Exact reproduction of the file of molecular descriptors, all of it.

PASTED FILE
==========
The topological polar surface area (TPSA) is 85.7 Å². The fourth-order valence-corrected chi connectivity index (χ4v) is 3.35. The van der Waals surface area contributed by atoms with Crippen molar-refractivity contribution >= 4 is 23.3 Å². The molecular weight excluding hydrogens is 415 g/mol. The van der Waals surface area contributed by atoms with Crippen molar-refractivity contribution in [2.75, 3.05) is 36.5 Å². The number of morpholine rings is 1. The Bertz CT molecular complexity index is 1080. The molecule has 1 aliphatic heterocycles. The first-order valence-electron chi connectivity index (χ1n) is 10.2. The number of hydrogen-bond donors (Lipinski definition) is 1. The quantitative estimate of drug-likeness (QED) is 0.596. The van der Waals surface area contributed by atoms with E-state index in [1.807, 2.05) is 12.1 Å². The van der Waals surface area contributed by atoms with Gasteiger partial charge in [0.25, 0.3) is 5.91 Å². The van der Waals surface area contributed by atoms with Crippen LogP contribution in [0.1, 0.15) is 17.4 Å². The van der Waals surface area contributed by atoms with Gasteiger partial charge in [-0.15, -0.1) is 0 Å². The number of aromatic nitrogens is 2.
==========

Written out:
The topological polar surface area (TPSA) is 85.7 Å². The fourth-order valence-corrected chi connectivity index (χ4v) is 3.35. The van der Waals surface area contributed by atoms with Crippen molar-refractivity contribution >= 4 is 23.3 Å². The molecular weight excluding hydrogens is 415 g/mol. The van der Waals surface area contributed by atoms with Crippen molar-refractivity contribution in [2.75, 3.05) is 36.5 Å². The number of morpholine rings is 1. The Bertz CT molecular complexity index is 1080. The molecule has 1 aliphatic heterocycles. The first-order valence-electron chi connectivity index (χ1n) is 10.2. The number of hydrogen-bond donors (Lipinski definition) is 1. The quantitative estimate of drug-likeness (QED) is 0.596. The van der Waals surface area contributed by atoms with E-state index in [1.807, 2.05) is 12.1 Å². The van der Waals surface area contributed by atoms with Gasteiger partial charge in [0.25, 0.3) is 5.91 Å². The van der Waals surface area contributed by atoms with Crippen LogP contribution in [0.1, 0.15) is 17.4 Å². The van der Waals surface area contributed by atoms with Gasteiger partial charge in [-0.15, -0.1) is 0 Å². The number of aromatic nitrogens is 2.